The corn ethanol refinery industry is the beneficiary of new renewable fuel targets in the proposed energy legislation as well as proposed loan guarantee subsidies in the 2007 Farm Bill. However, a new report released this week states that corn ethanol will not significantly offset U.S. fossil fuel consumption without unacceptable environmental and economic consequences.
The report, The Rush to Ethanol: Not all BioFuels are Equal, released by Food & Water Watch, the Network for New Energy Choices, and the Vermont Law School Institute for Energy and the Environment, reviews the literature on the environmental and economic implications of pinning our hopes on corn ethanol to reduce dependency on fossil fuels. The groups also made recommendations on U.S. biofuels policy including proposed reforms to ethanol provisions of the 2007 Farm Bill.
“Rural communities won’t benefit from the Farm Bill becoming a fuel bill,” said Wenonah Hauter, Food & Water Watch Executive Director. “In the long run, family farmers and the environment will be losers, while agribusiness, whose political contributions are fueling the ethanol frenzy, will become the winners.”
Excerpts from the Executive Summary follow:
Rising oil prices, energy security, and global warming concerns have all contributed to the current hype over biofuels. With both prices and demand for oil likely to continue to increase, biofuels are being presented as the way to curb greenhouse gas emissions and to develop homegrown energy that reduces our dependency on foreign oil.
In this context, corn-based ethanol has emerged as a leading contender to reduce dependence on fossil fuel based gasoline. At first glance, corn-based ethanol seems simple, even patriotic: take the sugar from corn that U.S. farmers grow, and ferment it with yeast to distill basically the same stuff found in alcoholic beverages. Byproducts, such as distiller’s grain and corn gluten, serve as livestock feed and help offset refining costs. The industry claims that ethanol blends will lower tailpipe emissions, promote energy independence, and revitalize rural America. Farmers and investors envision a new gold rush. Ethanol production is registering record growth rates, and reached nearly five billion gallons in 2006. Dozens of new ethanol refineries are being constructed, with production capacity forecast to double as early as 2008. President Bush intensified this momentum in his 2007 State of the Union address with a call to produce 35 billion gallons of alternative fuels by 2017 – a fivefold increase from the currently established goals.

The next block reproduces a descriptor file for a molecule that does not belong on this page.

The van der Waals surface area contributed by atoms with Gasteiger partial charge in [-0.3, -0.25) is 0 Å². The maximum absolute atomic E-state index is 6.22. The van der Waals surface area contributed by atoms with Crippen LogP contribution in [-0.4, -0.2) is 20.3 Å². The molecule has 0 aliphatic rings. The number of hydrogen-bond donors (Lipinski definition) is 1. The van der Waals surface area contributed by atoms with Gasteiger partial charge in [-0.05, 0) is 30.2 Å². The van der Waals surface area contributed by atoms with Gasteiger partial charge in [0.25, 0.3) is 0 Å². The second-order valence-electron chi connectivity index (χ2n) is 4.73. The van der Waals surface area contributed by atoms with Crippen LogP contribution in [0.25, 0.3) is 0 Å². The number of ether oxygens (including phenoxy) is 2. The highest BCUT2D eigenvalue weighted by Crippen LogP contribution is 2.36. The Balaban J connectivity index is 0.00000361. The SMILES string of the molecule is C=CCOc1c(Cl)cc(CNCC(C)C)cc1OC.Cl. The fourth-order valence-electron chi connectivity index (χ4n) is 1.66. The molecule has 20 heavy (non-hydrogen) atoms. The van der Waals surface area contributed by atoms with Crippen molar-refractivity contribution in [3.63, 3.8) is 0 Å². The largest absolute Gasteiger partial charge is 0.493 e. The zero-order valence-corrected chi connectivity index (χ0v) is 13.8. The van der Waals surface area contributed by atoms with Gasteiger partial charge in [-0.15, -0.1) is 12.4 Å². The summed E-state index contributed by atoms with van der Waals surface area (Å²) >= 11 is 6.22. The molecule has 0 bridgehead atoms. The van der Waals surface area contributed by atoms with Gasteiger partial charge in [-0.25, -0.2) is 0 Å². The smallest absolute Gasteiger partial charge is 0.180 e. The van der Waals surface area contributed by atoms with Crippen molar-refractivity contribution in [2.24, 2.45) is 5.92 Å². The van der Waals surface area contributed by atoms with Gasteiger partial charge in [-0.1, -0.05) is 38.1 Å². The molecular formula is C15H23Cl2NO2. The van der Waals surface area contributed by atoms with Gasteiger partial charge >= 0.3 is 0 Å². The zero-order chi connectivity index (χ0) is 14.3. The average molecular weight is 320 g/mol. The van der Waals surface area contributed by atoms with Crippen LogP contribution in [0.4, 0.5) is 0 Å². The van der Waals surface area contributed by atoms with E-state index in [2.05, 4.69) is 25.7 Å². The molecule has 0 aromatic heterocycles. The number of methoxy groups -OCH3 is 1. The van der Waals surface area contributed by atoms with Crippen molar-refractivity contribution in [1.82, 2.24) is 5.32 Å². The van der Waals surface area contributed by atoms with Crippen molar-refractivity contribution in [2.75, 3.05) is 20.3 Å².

However, the leading raw material for ethanol in the United States-corn — is among the least efficient, most polluting, and overall least sustainable biofuel feedstocks. This report reviews the most up-to-date scientific evidence and concludes that corn-based ethanol is not the silver bullet everyone is seeking.
Ethanol is not the way to energy independence. The ability of corn-based ethanol to reduce U.S. dependence on foreign oil is limited. Dedicating the entire U.S. corn crop to ethanol would displace only a small share of gasoline demand.
Ethanol is not the solution to global warming. Ethanol tailpipe emissions can reduce some greenhouse gases, but can also increase levels of others. Also, large-scale corn production requires farm equipment that runs on fossil fuels, which, in turn, emit more greenhouse gases. Moreover, when fossil fuels are used to power ethanol refineries, it can lead to higher greenhouse gas emissions than the fossil fuel ethanol replaces. Ethanol is not the solution to revitalizing rural America.
Although the rise in corn prices excites farmers, the ethanol industry’s growth could further concentrate agribusiness, which drains the economic health of rural communities. Corn — now used to produce 95 percent of U.S. ethanol — is the least sustainable biofuel feedstock of all the raw materials commonly used. Intensive corn monoculture (where one crop is continually planted for at least three years in a row) is plagued by serious environmental effects that the ethanol boom exacerbates… Given the limitations and negative impacts of corn-based ethanol, policy makers, investors, and researchers are focusing now on the second generation of biofuels- cellulosic ethanol, which comes from feedstocks like switchgrass, fast-growing trees, and agricultural residues. These cellulosic “energy crops” are superior to corn-based ethanol…
Ethanol is not the silver bullet that will solve the problems of rising oil prices, dependency on foreign oil, or greenhouse gas emissions. Biofuels, if produced sustainably, should instead be considered in the context of a comprehensive transportation model transformation based on energy efficiency and conservation, and focused on reducing fuel demand.